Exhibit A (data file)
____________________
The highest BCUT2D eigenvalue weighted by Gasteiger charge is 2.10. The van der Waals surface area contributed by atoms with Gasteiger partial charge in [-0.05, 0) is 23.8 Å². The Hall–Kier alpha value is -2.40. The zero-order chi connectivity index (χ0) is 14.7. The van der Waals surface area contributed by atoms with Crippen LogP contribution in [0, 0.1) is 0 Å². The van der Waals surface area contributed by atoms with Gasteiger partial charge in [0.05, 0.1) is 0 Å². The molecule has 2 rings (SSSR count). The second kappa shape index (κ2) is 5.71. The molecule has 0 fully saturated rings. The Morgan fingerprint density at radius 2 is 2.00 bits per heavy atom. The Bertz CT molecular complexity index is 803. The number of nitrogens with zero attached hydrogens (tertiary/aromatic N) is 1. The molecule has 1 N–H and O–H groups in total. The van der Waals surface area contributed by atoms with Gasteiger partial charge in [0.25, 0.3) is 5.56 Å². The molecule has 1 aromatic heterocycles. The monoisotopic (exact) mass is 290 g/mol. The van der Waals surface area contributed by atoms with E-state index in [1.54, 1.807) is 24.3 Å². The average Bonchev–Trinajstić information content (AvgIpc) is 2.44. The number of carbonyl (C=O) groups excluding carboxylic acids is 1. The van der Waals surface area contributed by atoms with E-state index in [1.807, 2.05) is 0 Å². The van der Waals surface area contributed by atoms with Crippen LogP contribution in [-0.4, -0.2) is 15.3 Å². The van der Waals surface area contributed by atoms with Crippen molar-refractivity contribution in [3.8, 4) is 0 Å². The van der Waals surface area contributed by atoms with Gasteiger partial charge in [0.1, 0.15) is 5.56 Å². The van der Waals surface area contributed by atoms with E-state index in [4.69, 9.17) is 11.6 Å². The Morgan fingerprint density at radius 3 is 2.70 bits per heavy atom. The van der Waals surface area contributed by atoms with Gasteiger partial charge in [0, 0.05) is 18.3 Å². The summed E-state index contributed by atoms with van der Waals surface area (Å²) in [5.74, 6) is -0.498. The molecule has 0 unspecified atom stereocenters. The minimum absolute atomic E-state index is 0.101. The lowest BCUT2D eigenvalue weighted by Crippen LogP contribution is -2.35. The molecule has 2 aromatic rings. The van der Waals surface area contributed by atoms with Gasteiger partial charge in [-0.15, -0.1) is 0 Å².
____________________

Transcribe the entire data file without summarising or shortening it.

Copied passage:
The highest BCUT2D eigenvalue weighted by Gasteiger charge is 2.10. The van der Waals surface area contributed by atoms with Gasteiger partial charge in [-0.05, 0) is 23.8 Å². The Hall–Kier alpha value is -2.40. The zero-order chi connectivity index (χ0) is 14.7. The van der Waals surface area contributed by atoms with Crippen LogP contribution in [0, 0.1) is 0 Å². The van der Waals surface area contributed by atoms with Gasteiger partial charge in [0.05, 0.1) is 0 Å². The molecule has 2 rings (SSSR count). The second kappa shape index (κ2) is 5.71. The molecule has 0 fully saturated rings. The Morgan fingerprint density at radius 2 is 2.00 bits per heavy atom. The Bertz CT molecular complexity index is 803. The number of nitrogens with zero attached hydrogens (tertiary/aromatic N) is 1. The molecule has 1 N–H and O–H groups in total. The van der Waals surface area contributed by atoms with Gasteiger partial charge in [0.25, 0.3) is 5.56 Å². The molecule has 1 aromatic heterocycles. The monoisotopic (exact) mass is 290 g/mol. The van der Waals surface area contributed by atoms with E-state index in [1.54, 1.807) is 24.3 Å². The average Bonchev–Trinajstić information content (AvgIpc) is 2.44. The number of carbonyl (C=O) groups excluding carboxylic acids is 1. The van der Waals surface area contributed by atoms with E-state index in [1.807, 2.05) is 0 Å². The van der Waals surface area contributed by atoms with Crippen LogP contribution in [-0.4, -0.2) is 15.3 Å². The van der Waals surface area contributed by atoms with Crippen molar-refractivity contribution in [3.8, 4) is 0 Å². The van der Waals surface area contributed by atoms with Gasteiger partial charge in [0.1, 0.15) is 5.56 Å². The van der Waals surface area contributed by atoms with E-state index in [4.69, 9.17) is 11.6 Å². The Morgan fingerprint density at radius 3 is 2.70 bits per heavy atom. The van der Waals surface area contributed by atoms with Gasteiger partial charge in [0, 0.05) is 18.3 Å². The summed E-state index contributed by atoms with van der Waals surface area (Å²) in [5.74, 6) is -0.498. The molecule has 0 unspecified atom stereocenters. The minimum absolute atomic E-state index is 0.101. The lowest BCUT2D eigenvalue weighted by Crippen LogP contribution is -2.35. The molecule has 2 aromatic rings. The van der Waals surface area contributed by atoms with Gasteiger partial charge in [-0.15, -0.1) is 0 Å².